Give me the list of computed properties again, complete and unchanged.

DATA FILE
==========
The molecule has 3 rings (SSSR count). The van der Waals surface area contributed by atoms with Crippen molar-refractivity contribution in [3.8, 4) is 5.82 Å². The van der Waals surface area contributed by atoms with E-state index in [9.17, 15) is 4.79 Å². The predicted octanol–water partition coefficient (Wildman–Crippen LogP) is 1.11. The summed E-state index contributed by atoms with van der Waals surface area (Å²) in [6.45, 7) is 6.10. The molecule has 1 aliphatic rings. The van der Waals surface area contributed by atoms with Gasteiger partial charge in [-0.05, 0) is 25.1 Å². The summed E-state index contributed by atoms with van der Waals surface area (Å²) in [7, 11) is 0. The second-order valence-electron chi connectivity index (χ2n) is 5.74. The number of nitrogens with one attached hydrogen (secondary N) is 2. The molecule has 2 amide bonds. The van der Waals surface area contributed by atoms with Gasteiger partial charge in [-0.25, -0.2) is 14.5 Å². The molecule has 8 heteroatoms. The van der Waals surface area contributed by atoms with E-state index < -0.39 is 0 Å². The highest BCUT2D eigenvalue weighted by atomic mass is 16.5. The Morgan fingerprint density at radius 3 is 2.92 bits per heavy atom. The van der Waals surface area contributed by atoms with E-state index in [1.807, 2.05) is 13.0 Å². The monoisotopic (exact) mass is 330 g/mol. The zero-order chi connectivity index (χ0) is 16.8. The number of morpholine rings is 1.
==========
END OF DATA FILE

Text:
The molecule has 3 rings (SSSR count). The van der Waals surface area contributed by atoms with Crippen molar-refractivity contribution in [3.8, 4) is 5.82 Å². The van der Waals surface area contributed by atoms with E-state index in [9.17, 15) is 4.79 Å². The predicted octanol–water partition coefficient (Wildman–Crippen LogP) is 1.11. The summed E-state index contributed by atoms with van der Waals surface area (Å²) in [6.45, 7) is 6.10. The molecule has 1 aliphatic rings. The van der Waals surface area contributed by atoms with Gasteiger partial charge in [-0.05, 0) is 25.1 Å². The summed E-state index contributed by atoms with van der Waals surface area (Å²) in [7, 11) is 0. The second-order valence-electron chi connectivity index (χ2n) is 5.74. The number of nitrogens with one attached hydrogen (secondary N) is 2. The molecule has 2 amide bonds. The van der Waals surface area contributed by atoms with Gasteiger partial charge in [-0.25, -0.2) is 14.5 Å². The molecule has 8 heteroatoms. The van der Waals surface area contributed by atoms with E-state index < -0.39 is 0 Å². The highest BCUT2D eigenvalue weighted by atomic mass is 16.5. The Morgan fingerprint density at radius 3 is 2.92 bits per heavy atom. The van der Waals surface area contributed by atoms with E-state index in [1.807, 2.05) is 13.0 Å². The monoisotopic (exact) mass is 330 g/mol. The zero-order chi connectivity index (χ0) is 16.8. The number of morpholine rings is 1.